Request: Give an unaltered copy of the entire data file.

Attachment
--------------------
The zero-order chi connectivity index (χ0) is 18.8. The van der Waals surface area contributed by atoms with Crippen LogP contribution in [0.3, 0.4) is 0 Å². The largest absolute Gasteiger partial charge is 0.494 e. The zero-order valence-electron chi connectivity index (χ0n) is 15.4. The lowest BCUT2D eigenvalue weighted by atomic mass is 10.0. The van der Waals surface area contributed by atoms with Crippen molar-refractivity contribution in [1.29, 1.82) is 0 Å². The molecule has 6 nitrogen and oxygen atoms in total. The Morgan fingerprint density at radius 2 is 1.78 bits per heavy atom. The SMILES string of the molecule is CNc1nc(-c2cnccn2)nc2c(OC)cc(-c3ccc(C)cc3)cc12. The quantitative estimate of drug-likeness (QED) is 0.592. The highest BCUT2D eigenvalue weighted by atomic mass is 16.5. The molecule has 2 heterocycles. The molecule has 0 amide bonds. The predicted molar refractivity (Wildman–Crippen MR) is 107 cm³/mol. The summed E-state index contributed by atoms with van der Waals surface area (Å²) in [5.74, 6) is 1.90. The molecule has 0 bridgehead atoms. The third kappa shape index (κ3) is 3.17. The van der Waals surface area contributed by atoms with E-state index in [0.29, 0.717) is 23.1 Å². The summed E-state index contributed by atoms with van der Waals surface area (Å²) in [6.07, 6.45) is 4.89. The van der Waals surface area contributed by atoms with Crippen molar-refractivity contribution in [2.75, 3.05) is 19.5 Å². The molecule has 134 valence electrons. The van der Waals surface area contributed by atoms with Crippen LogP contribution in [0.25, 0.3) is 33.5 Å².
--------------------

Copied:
The zero-order chi connectivity index (χ0) is 18.8. The van der Waals surface area contributed by atoms with Crippen LogP contribution in [0.3, 0.4) is 0 Å². The largest absolute Gasteiger partial charge is 0.494 e. The zero-order valence-electron chi connectivity index (χ0n) is 15.4. The lowest BCUT2D eigenvalue weighted by atomic mass is 10.0. The van der Waals surface area contributed by atoms with Crippen molar-refractivity contribution in [1.29, 1.82) is 0 Å². The molecule has 6 nitrogen and oxygen atoms in total. The Morgan fingerprint density at radius 2 is 1.78 bits per heavy atom. The SMILES string of the molecule is CNc1nc(-c2cnccn2)nc2c(OC)cc(-c3ccc(C)cc3)cc12. The quantitative estimate of drug-likeness (QED) is 0.592. The highest BCUT2D eigenvalue weighted by atomic mass is 16.5. The molecule has 2 heterocycles. The molecule has 0 amide bonds. The predicted molar refractivity (Wildman–Crippen MR) is 107 cm³/mol. The summed E-state index contributed by atoms with van der Waals surface area (Å²) in [5.74, 6) is 1.90. The molecule has 0 bridgehead atoms. The third kappa shape index (κ3) is 3.17. The van der Waals surface area contributed by atoms with E-state index in [0.29, 0.717) is 23.1 Å². The summed E-state index contributed by atoms with van der Waals surface area (Å²) in [6.07, 6.45) is 4.89. The van der Waals surface area contributed by atoms with Crippen molar-refractivity contribution in [2.75, 3.05) is 19.5 Å². The molecule has 134 valence electrons. The van der Waals surface area contributed by atoms with Crippen LogP contribution in [0.25, 0.3) is 33.5 Å².